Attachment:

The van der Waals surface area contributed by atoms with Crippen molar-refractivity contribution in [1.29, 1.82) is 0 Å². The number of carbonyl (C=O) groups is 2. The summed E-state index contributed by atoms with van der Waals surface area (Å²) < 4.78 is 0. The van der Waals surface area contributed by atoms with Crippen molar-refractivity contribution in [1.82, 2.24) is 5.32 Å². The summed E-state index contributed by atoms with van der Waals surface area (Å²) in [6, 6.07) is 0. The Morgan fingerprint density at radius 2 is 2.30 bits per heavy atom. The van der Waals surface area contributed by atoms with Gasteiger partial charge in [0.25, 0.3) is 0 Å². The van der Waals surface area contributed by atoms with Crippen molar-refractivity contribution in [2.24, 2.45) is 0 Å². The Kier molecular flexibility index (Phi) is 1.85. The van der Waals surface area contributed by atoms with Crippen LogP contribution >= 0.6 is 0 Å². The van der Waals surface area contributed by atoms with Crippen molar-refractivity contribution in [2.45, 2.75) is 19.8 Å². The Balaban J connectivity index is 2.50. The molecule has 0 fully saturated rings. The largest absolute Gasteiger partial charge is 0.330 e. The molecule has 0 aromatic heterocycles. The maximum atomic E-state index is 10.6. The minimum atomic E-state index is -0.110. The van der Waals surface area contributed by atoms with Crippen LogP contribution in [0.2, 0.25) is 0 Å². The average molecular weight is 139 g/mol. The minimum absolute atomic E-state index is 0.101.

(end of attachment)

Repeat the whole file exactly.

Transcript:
The van der Waals surface area contributed by atoms with Crippen molar-refractivity contribution in [1.29, 1.82) is 0 Å². The number of carbonyl (C=O) groups is 2. The summed E-state index contributed by atoms with van der Waals surface area (Å²) < 4.78 is 0. The van der Waals surface area contributed by atoms with Crippen molar-refractivity contribution in [1.82, 2.24) is 5.32 Å². The summed E-state index contributed by atoms with van der Waals surface area (Å²) in [6, 6.07) is 0. The Morgan fingerprint density at radius 2 is 2.30 bits per heavy atom. The van der Waals surface area contributed by atoms with Gasteiger partial charge in [0.25, 0.3) is 0 Å². The van der Waals surface area contributed by atoms with Crippen molar-refractivity contribution in [2.24, 2.45) is 0 Å². The Kier molecular flexibility index (Phi) is 1.85. The van der Waals surface area contributed by atoms with Crippen LogP contribution >= 0.6 is 0 Å². The van der Waals surface area contributed by atoms with Crippen molar-refractivity contribution in [2.45, 2.75) is 19.8 Å². The Balaban J connectivity index is 2.50. The molecule has 0 fully saturated rings. The largest absolute Gasteiger partial charge is 0.330 e. The molecule has 0 aromatic heterocycles. The maximum atomic E-state index is 10.6. The minimum atomic E-state index is -0.110. The van der Waals surface area contributed by atoms with Crippen LogP contribution in [0.2, 0.25) is 0 Å². The average molecular weight is 139 g/mol. The minimum absolute atomic E-state index is 0.101.